Bilstein 5100 3″ (2.8″) 2nd Gen Tacoma Lift Kit with SPC UCAs (upper control arms) and Icon Add-a-leaf
The classic, budget-friendly, most bang-for-your-buck suspension system in the industry: the Bilstein 5100.
If you are looking for one of the most budget-friendly ways to lift your 2nd Gen Tacoma, the Bilstein 5100 lift kit is absolutely for you. The Bilstein 5100 shock absorber has been tried and tested by hundreds of automotive enthusiasts for years. When it comes to the off-road industry, the Bilstein 5100 and the Bilstein 6112 are some of the most well-known and well-trusted shock absorbers on the market. They are also well known for being one of the most budget-friendly options. If you are looking for the most affordable, most economical way to lift your 2nd Gen or even 3rd Gen Tacoma, the Bilstein 5100 is the first choice among many.
When paired with the right coil spring option in the front, the Bilstein 5100 shock will provide added lift and added ride comfort, along with additional flex on the trail. This isn’t going to be the shock that you will put through hundreds of miles of Baja whoops. This is the type of lift kit that will be great for a daily driver and occasional off-road use. This is an awesome lift kit for the daily driver who takes their Tacoma down fire roads and also great for the Overlander who likes to explore random dirt roads in order to set up camp on the weekends.
Find it online:
- Bilstein 3″ 5100 Lift Kit with SPCs and Icon Add-A-Leafs: Check Price
Order from YotaMafia
They offer the ability to add and assemble your front springs with new KYB top hats. This is nice if you don’t want to assemble your coilovers. If you have ever used cheap coil spring compressors, you know how dangerous it can be to compress springs (those things can be sketch).
If you by chance have a floor-mounted 3-ton coil spring compressor, then by all means order your lift kit without assembly. If on the other hand, you don’t have a floor-mounted spring compressor, then I would highly recommend having YotaMafia pre-assembled your coilovers for you using new top hats. Your coilovers will come assembled ready to go in which makes everything super easy.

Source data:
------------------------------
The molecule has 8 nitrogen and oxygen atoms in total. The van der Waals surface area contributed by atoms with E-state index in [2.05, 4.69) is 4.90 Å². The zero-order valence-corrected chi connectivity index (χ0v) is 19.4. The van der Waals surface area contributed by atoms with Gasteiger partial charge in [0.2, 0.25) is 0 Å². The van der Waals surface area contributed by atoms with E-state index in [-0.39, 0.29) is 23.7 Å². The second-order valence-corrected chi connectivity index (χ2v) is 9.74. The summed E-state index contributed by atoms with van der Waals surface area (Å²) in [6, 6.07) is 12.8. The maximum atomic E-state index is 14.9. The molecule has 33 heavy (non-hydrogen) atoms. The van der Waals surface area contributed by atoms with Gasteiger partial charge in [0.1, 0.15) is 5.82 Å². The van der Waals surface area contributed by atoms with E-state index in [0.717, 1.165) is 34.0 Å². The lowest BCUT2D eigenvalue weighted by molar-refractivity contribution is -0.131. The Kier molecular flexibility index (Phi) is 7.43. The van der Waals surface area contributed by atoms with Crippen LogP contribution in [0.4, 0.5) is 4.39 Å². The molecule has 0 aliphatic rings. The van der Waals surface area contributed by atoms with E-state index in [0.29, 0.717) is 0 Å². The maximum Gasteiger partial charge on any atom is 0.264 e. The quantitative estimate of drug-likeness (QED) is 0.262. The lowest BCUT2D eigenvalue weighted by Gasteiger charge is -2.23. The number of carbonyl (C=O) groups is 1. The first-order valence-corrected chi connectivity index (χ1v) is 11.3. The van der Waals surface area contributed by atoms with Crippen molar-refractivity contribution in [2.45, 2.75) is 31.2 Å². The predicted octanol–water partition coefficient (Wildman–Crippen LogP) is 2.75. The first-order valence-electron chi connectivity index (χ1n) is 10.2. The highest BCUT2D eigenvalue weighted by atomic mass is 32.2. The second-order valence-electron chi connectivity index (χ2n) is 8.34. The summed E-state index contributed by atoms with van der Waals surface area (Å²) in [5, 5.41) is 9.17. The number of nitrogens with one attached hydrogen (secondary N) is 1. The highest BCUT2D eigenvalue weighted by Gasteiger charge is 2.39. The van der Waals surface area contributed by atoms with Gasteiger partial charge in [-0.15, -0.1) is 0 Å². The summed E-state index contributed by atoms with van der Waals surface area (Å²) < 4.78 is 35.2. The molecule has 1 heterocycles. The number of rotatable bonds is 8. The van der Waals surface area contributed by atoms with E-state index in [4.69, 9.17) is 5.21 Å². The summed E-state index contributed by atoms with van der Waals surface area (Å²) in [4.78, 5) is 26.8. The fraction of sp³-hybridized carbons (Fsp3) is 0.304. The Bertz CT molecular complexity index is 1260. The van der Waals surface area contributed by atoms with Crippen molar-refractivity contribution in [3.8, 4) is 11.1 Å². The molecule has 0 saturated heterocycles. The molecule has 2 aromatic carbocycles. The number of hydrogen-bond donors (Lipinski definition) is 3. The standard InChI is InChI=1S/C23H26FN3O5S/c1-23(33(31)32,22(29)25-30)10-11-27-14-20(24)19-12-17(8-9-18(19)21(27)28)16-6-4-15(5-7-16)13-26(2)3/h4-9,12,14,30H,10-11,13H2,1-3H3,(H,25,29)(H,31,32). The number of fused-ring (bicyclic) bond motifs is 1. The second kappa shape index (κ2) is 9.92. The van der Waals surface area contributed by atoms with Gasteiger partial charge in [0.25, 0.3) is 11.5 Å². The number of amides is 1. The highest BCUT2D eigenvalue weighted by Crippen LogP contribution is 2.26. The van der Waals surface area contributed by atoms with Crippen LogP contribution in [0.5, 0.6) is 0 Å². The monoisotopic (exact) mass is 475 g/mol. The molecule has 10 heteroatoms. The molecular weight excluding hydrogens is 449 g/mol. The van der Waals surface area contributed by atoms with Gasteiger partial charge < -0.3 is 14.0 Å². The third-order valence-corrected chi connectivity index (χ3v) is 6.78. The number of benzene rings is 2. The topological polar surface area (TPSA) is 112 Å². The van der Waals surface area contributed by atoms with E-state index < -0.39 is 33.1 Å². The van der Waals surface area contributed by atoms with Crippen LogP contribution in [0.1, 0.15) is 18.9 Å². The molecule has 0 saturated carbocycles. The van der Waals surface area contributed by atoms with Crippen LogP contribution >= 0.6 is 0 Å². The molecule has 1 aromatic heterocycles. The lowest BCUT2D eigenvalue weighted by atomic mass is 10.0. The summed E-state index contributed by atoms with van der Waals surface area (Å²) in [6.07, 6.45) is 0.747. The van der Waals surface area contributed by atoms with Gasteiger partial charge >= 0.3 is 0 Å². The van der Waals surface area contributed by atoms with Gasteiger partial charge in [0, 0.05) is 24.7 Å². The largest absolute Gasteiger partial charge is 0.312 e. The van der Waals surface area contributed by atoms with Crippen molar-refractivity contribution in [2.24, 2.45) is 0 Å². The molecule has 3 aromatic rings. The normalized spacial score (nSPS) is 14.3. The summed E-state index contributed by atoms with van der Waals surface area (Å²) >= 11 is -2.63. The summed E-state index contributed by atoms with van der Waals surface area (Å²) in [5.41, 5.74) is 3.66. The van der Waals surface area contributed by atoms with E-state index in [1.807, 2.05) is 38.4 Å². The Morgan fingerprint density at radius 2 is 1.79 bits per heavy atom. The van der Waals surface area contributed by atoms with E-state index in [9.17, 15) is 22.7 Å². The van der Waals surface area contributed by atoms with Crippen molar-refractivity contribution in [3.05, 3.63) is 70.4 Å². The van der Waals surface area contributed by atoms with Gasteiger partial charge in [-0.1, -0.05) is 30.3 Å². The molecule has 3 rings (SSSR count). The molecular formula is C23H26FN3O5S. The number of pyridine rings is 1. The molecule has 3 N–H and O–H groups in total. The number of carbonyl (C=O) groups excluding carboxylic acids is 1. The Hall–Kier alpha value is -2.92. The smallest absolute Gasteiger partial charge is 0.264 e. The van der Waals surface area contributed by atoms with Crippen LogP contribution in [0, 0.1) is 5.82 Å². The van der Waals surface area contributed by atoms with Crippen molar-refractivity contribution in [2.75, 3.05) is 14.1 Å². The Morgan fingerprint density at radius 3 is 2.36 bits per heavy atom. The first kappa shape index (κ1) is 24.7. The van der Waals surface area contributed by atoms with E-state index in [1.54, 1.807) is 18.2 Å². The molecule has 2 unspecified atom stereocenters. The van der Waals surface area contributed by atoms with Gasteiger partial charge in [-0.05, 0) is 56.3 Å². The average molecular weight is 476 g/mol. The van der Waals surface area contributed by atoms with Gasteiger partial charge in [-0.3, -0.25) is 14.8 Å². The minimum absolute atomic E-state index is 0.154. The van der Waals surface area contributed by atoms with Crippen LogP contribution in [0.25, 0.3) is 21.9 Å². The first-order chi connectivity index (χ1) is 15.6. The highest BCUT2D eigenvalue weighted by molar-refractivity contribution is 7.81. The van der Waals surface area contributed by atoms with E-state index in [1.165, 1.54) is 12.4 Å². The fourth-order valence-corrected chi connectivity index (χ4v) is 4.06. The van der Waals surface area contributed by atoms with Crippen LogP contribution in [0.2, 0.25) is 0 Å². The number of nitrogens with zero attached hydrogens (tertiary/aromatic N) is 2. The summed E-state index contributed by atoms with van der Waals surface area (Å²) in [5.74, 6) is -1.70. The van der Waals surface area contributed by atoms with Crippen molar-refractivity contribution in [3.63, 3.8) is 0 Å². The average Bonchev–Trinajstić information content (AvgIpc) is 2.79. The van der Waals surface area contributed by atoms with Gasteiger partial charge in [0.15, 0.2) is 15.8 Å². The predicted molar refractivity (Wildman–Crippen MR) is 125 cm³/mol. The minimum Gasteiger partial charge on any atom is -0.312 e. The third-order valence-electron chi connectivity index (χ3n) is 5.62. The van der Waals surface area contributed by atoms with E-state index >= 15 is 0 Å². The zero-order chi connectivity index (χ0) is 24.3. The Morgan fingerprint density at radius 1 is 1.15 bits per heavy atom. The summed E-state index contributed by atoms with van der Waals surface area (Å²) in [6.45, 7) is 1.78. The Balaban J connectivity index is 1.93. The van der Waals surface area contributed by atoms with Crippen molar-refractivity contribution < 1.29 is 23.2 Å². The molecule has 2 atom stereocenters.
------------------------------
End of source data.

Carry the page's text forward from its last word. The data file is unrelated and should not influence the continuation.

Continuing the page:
5100 Shocks Vs 6112 Shocks
If you are debating between the 5100 shocks or the 6112 shocks for your 2nd gen Tacoma, it really comes down to budget and your intentional use. For a real-world explanation on which one would be for you, the daily on-road driver with occasional off-road use would be fine with 5100 series shocks, and the 6112 would be more for your mild to a moderate off-roader.
The biggest technical difference is that the Bilstein 5100s are smaller than the Bilstein 6112, however, both are digressive shocks; contrary to what you will read from newbs on Tacoma World.
Bilstein 5100 Vs 6112 Size:
- BILSTEIN (digressive) 6112: 2.65” or 60mm
- BILSTEIN (digressive) 5100: 1.95” or 46mm
If you are looking for a lift kit for your everyday driver, and you occasionally go off-road, then the 5100 series shocks will be fine. If however, you want to push your Tacoma to the next level and go on mild to moderate off-road trails, then definitely look at the 6112 series shock. The larger shock body will offer better heat dissipation which will allow you to push your suspension harder, faster, and further than a 5100 series shock. To say it simply, the 5100 will get hot fast if you push them hard, and the 6112 can perform better for longer under extreme compression and rebound when offroad.
For the money, the Bilstein 6112 is probably a better option as it’s very closely priced to the 5100.
Why didn’t we go with 6112? YotaMafia was out of stock and we needed something ASAP to get this Tacoma off the ground. When YotaMafia has these shocks back in stock, we will buy a set and likely sell our 5100s.
For the rear shocks, you can go with the Bilstein 5100 again or opt for the 5160s. The 5160s are simply a 5100 with a remote reservoir. The 5160s (much like the 6112s) are going to be great for someone who is off-roading often or wants to push their suspensions compression/rebound.
Bilstein 5100 Vs 6112 Real World Comparison
- For the daily driver who sees little to mild off-roading, the 5100 front and 5100 rear is a great option.
- For the daily driver who sees moderate to advanced off-roading, the 6112 front and 5160 rear is a great option.
And there you have it, now you know the difference between the 5100 series, 6112 series, and the 5160 series shock absorbers from Bilstein.
884 vs .885 vs 886 OME Spring Coils for Coilovers: